Encyclopedia of Anti-Revisionism On-Line

Glenn Garvin

Internal Security Investigation: Venceremos Cited In House Report

Published: The Stanford Daily, Volume 161A, Issue 3, 27 June 1972. 
Transcription, Editing and Markup: Paul Saba
Copyright: This work is in the Public Domain under the Creative Commons Common Deed. You can freely copy, distribute and display this work; as well as make derivative and commercial works. Please credit the Encyclopedia of Anti-Revisionism On-Line as your source, include the url to this work, and note any of the transcribers, editors & proofreaders above.

Venceremos and the Revolutionary Union, two Bay Area Maoist groups, are a potential threat to national security, the House Committee on Internal Security said yesterday.

The HCIS, issuing a formal report after more than a year of investigation, said that the two groups were the strongest revolutionary organizations in the country.

Both have been active in and around the Stanford campus, with Venceremos playing a particularly active role in campus politics. A number of students, staff, and faculty are members of the latter organization, which grew to its present strength after a large faction split from the Revolutionary Union (RU) in late 1970.

While there are no known RU members on the Stanford campus right now, a number of Stanford graduates are active in both groups.


The report includes a list of several revolutionaries the HCIS claimed were leaders of the two groups, including:

–recently dismissed English Prof. Bruce Franklin, who San Francisco Examiner police reporter Ed Montgomery said, in a story last night, “was the principal overseer in the acquisition and stockpiling of weapons”;

–former Stanford worker Aaron Mangianello, active in this area for a number of years, whom the HCIS called “an advocate of violence”;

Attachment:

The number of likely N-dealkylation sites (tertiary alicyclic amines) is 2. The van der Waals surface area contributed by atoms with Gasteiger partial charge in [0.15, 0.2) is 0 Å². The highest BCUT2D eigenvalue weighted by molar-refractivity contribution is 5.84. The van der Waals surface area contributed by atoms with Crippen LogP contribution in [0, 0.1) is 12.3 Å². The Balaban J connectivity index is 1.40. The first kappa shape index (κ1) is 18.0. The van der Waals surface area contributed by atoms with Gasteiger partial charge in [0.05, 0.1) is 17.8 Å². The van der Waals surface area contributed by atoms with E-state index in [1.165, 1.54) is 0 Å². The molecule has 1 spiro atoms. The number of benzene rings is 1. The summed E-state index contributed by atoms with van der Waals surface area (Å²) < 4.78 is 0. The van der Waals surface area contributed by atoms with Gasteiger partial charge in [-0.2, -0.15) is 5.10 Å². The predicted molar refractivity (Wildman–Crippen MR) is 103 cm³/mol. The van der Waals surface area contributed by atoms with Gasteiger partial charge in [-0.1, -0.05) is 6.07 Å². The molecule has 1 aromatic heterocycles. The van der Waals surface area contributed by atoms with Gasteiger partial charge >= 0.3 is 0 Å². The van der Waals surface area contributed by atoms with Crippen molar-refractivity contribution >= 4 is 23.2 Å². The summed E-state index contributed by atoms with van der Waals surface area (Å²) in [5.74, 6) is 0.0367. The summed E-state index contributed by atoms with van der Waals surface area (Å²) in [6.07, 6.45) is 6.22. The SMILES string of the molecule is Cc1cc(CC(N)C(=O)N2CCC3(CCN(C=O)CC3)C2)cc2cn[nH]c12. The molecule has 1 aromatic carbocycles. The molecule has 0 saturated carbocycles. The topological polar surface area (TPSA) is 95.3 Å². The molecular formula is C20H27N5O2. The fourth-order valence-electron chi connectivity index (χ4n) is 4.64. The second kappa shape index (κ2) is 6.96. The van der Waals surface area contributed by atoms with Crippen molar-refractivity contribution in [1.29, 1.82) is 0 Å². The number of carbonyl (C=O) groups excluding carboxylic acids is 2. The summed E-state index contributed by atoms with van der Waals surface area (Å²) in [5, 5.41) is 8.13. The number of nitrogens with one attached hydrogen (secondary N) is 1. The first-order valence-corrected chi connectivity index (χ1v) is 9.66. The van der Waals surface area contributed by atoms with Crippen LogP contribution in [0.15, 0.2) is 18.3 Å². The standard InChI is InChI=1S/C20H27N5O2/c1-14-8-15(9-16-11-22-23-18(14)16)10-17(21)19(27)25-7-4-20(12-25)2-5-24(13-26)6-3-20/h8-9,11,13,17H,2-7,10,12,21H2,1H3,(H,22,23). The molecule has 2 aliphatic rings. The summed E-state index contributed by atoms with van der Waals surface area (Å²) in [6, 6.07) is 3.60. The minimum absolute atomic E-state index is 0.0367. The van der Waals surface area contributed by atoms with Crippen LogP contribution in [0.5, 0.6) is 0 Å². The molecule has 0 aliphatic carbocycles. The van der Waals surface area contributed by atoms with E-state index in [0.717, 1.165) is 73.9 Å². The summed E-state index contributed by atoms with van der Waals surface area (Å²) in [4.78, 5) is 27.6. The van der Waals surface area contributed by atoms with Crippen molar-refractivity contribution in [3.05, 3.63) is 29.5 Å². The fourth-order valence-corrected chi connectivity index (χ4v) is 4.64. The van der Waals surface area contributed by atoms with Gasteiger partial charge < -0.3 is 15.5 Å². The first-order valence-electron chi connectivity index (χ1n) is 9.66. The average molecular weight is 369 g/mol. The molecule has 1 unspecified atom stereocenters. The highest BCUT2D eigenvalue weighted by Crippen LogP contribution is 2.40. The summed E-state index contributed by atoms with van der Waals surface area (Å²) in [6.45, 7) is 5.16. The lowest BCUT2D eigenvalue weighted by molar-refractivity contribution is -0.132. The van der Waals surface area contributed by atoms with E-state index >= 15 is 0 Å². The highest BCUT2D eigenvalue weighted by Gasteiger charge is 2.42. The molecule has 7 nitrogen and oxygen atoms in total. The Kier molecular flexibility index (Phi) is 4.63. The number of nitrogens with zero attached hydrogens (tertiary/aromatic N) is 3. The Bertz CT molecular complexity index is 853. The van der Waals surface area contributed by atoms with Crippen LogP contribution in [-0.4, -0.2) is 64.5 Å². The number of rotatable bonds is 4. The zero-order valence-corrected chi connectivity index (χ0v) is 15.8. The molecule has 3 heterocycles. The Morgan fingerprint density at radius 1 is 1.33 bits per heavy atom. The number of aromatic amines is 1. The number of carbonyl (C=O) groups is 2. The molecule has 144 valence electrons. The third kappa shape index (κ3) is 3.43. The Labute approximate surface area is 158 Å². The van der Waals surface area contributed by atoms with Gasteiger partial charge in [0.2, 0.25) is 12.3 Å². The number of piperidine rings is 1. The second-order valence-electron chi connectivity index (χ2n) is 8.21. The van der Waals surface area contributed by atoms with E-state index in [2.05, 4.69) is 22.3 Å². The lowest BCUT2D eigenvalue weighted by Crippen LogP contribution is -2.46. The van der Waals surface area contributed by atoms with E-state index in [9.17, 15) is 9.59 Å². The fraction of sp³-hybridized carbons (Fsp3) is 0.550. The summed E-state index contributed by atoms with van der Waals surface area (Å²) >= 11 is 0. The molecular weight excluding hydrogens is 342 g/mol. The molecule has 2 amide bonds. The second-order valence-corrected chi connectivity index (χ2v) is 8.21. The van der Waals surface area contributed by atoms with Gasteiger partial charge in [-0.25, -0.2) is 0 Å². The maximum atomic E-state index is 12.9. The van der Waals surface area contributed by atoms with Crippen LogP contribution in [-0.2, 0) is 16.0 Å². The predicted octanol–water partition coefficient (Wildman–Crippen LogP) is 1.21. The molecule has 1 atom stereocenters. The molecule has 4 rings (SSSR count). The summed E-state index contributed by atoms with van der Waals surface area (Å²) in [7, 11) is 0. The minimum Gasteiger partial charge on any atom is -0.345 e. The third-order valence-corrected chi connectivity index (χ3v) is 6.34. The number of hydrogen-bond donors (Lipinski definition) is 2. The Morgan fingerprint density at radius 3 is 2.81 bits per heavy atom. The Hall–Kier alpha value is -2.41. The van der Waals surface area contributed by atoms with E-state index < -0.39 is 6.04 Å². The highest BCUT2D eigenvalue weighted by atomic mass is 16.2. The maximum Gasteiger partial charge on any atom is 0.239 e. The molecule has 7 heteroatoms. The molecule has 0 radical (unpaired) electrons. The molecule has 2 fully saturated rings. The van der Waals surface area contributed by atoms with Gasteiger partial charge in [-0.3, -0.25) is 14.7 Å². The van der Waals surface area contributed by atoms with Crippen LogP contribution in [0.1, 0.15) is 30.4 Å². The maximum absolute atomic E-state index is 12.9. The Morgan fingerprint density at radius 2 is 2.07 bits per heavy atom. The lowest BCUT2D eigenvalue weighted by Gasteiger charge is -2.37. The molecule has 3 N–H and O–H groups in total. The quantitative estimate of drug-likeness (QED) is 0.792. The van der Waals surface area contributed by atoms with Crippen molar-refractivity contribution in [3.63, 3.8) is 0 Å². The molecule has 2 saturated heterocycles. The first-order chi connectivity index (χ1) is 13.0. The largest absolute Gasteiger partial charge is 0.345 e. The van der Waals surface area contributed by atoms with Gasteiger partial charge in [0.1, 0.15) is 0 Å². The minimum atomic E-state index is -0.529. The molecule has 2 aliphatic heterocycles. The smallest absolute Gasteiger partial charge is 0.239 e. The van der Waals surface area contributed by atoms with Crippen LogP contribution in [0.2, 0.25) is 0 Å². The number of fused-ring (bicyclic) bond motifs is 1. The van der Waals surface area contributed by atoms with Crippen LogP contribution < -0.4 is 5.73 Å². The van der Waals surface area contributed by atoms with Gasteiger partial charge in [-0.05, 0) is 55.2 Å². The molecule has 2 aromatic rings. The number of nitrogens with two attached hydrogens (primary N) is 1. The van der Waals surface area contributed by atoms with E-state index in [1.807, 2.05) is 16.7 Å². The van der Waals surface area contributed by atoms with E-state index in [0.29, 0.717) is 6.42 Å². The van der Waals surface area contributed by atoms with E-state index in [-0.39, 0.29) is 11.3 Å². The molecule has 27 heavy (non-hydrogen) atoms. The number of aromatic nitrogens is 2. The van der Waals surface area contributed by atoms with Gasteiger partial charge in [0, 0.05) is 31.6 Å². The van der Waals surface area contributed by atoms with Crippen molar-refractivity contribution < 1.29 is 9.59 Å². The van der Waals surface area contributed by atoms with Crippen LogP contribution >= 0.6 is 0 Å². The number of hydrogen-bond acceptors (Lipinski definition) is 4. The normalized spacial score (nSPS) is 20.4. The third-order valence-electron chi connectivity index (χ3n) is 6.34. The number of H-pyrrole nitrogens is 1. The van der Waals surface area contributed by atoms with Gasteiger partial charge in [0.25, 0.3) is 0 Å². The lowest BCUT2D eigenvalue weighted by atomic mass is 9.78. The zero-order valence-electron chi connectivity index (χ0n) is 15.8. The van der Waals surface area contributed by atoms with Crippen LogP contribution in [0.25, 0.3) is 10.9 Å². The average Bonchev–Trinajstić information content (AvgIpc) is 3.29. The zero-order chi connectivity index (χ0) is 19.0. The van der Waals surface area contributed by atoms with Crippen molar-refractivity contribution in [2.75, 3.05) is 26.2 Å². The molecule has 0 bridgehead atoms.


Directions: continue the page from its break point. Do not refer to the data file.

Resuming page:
–former hospital worker John Dolly, now in jail for obstructing a Sheriff’s Deputy on campus in February, who was fired by the hospital last Friday;

–former student Barry Greenberg, who edited the Stanford Daily in fall and winter quarters of 1960-1961, and his wife Mary Lou, termed “extremely radical and militant” by the committee. Montgomery claimed Barry Greenburg was “the only known paid official” of the RU.

–Miriam Cherry, once involved with the Roman Catholic community at Stanford, who split first with RU and then with Venceremos. She now is a member of the Intercommunal Survival Committee of the Black Panther Party.

’Secret Apparatus’

The report also said the two groups contain “secret apparatus” for “assassinations, robberies, and sabotage,” according to Montgomery.

“I don’t want to play the game of saying ’no, we don’t do that’,” Mangianello, chairman of the Venceremos Central Committee, told the Daily last night. “We admit there is secret apparatus as necessary. If they have any evidence, let them show it.”

Mangianello said the report would mean “more police harassment and more people losing their jobs like Bruce [Franklin] but I think we’re strong enough to weather that.”

He said he hadn’t seen a copy of the HCIS report, but that “The thing that really pissed me off [in the Montgomery story] was that the pigs think the same thing a lot of revolutionaries do, thinking that the organization started when Bruce joined.”

[Montgomery’s story claimed Franklin founded the organization and said he was still the “principle organizer.”]

“Everybody thinks that because you’re white and a professor all these niggers and spics are going to follow you,” Mangianello said.

He also said while John Dolly has “done good work” for the group, he was not an upper-echelon decision-maker, as the HCIS reported.

Much of the report was based on the testimony of FBI agents Lawrence Goff and his wife, who Montgomery claimed infiltrated both groups. But Mangianello said that was incorrect.

“They were never in Venceremos,” he insisted. “They were people in San Jose in and around the movement. Of course, you’ll have to ask RU about involvement with them.

“I think that history shows that any organization that reaches a certain level of really serving the people gets smashed by the state,” Mangianello said, explaining why the report was issued. “It’s a yardstick in measuring the success of serving the people. We’re an enemy of the state.”

But he added that “I would say that the oppressed masses are more dangerous than any revolutionary organizations.”